White House proposes stablecoin rules
The White House on Wednesday released its initial assessment of regulatory considerations for stablecoins, a form of cryptocurrencies designed to have less pricing volatility than do more traditional cryptocurrencies like Bitcoin.
Why it matters: The document covers all U.S. stablecoin arrangements, including Facebook's Libra project, which is slated to launch next month.
- Stablecoins' lack of pricing volatility is achieved by being pegged to other assets, such as fiat currencies, and means that they are well-positioned to be used for consumer retail, a bet that Facebook is making.
Inside the report: The President's Working Group on Financial Markets, which conducted the assessment, includes the top officials at the U.S. Treasury Department, Federal Reserve, Securities & Exchange Commission and Commodity Futures Trading Commission.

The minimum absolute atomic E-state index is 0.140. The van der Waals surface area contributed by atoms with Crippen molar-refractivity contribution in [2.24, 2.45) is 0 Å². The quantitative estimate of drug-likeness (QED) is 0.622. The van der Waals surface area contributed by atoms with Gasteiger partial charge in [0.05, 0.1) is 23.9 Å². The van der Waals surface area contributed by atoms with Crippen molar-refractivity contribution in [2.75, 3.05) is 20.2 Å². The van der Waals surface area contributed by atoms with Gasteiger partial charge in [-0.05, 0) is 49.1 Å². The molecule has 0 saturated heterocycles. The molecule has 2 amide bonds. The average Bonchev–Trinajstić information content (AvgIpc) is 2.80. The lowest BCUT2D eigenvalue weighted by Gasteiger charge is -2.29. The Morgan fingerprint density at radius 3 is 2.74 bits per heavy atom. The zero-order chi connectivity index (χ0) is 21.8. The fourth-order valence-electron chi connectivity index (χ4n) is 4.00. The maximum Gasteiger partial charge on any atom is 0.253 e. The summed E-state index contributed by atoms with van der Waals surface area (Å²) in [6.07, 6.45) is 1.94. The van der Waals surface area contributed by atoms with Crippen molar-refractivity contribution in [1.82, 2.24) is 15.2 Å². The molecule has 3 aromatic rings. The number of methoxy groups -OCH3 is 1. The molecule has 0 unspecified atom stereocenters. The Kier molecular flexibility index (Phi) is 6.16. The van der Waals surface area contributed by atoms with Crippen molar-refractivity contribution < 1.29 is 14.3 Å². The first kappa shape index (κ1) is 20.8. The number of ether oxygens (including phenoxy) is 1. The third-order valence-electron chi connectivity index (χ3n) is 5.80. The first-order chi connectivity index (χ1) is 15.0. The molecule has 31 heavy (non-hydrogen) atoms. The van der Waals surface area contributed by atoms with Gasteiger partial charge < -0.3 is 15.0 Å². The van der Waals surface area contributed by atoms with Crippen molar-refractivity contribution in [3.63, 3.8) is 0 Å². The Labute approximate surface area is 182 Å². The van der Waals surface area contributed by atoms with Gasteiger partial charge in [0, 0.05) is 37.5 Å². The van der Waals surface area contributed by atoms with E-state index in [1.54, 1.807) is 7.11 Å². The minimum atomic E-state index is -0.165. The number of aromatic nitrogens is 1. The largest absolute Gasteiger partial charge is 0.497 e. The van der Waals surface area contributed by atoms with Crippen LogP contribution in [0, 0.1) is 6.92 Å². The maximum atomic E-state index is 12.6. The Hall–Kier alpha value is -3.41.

- It primarily seems to be warning that there will be broad-based regulatory oversight of stablecoins, although it does include some specific guidance like maintaining a 1:1 reserve ratio and "adequate financial resources to absorb losses and meet liquidity needs."
- It also wants there to be a swift and orderly claims process for stablecoin holders against the issuer, including 1:1 redemption in the underlying fiat currency (net of fees).
- There is no explicit mention of requiring bank charters, which has been proposed by some in Congress, although it opens the door by suggesting some stablecoins may need "to rely on U.S.-regulated entities as intermediaries."
The bottom line: This is just a first step toward formal regulation, but it tells stablecoin issuers that regulation is coming.